The developments have also been positive as firms such as Freyherr have been listed on the NEX, which shows both an increasing awareness to the use of cannabis based medication and also increasing popularity.

Industry experts have also been quick to praise NHS England following the approval this morning.

Ley Sander, Medical Director at the Epilepsy Society and Professor of Neurology at University College London, said: “This new drug will bring hope for some families and EU approval feels like a positive step. Medicinal cannabis, however, still remains a medical minefield and there are many hurdles ahead.

“CBD was not recommended by NICE for prescription on the NHS. It is important that the pharmaceutical industry continues to work with the medical advisory body to ensure that drugs are cost effective and that its long-term effects are clear.”

Additionally, Simon Wigglesworth, the deputy chief executive at Epilepsy Action, welcomed the decision to recommend Epidyolex. However, he said there were many thousands of people with other complex and treatment-resistant epilepsies who could potentially benefit from cannabis-based medicines.

There was a lack of high-quality clinical evidence, he said, particularly around products that contain THC. “Though this is disappointing, we appreciate that clinical research is vital to ensure that any treatment recommended for use in the NHS is safe and effective,” Wigglesworth said.

“We are aware of ongoing efforts to bring forward research into cannabis-based medicines for epilepsy, including those containing THC, at pace.”

The work to allow the full issuance of cannabis medication is still far from achieved, but steady headways are being made.

Legislators need to work with healthcare professionals, industry experts, charities and those that have been personally affected by conditions such as MS.

Elinor Ben-Menachem, professor of neurology and epilepsy at the University of Gothenburg’s Sahlgren Academy, said: “LGS and Dravet syndrome are two of the most severe and difficult-to-treat forms of childhood-onset epilepsy, with few patients achieving adequate seizure control. The EMA approval of Epidyolex will bring hope to patients and families, with the potential to better control seizures and improve quality of life.”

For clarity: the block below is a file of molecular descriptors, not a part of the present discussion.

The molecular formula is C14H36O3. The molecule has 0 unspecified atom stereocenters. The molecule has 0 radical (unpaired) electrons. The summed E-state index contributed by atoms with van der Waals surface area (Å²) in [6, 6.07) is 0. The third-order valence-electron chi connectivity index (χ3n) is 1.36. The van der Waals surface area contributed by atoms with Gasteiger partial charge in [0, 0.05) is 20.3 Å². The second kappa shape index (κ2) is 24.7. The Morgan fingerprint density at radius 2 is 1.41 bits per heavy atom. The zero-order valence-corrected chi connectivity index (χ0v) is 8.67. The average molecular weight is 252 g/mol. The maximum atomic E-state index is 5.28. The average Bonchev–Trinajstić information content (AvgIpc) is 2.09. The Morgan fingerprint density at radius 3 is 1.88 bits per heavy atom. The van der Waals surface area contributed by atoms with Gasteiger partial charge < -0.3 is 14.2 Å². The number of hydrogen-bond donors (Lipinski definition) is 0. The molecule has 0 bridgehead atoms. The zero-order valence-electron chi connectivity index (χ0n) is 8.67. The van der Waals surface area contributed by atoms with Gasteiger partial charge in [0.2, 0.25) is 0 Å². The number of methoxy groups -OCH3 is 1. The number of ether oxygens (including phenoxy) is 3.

The evidence is there for health benefits, but there has to first be an acceptance that this medicine could be the way forward for child treatment, particularly with cases such as Billy Caldwell and Alfie Dingley.

Genevieve Edwards, director of external affairs at the MS Society, said: ‘We’ve been campaigning for access to Sativex for years, and it’s brilliant Nice has finally listened.

‘These guidelines are an important first step, but don’t go far enough. No cannabis-based treatments have been recommended to treat pain, a common symptom of MS.’

She said evidence shows cannabis-based treatments could help around 10,000 people with MS get relief from pain and spasms when other treatments have not worked.

There still seems to be some reluctance to fully integrate cannabis based medications into the NHS armory, however if these medications have benefits particularly to children then the gains have to be exploited.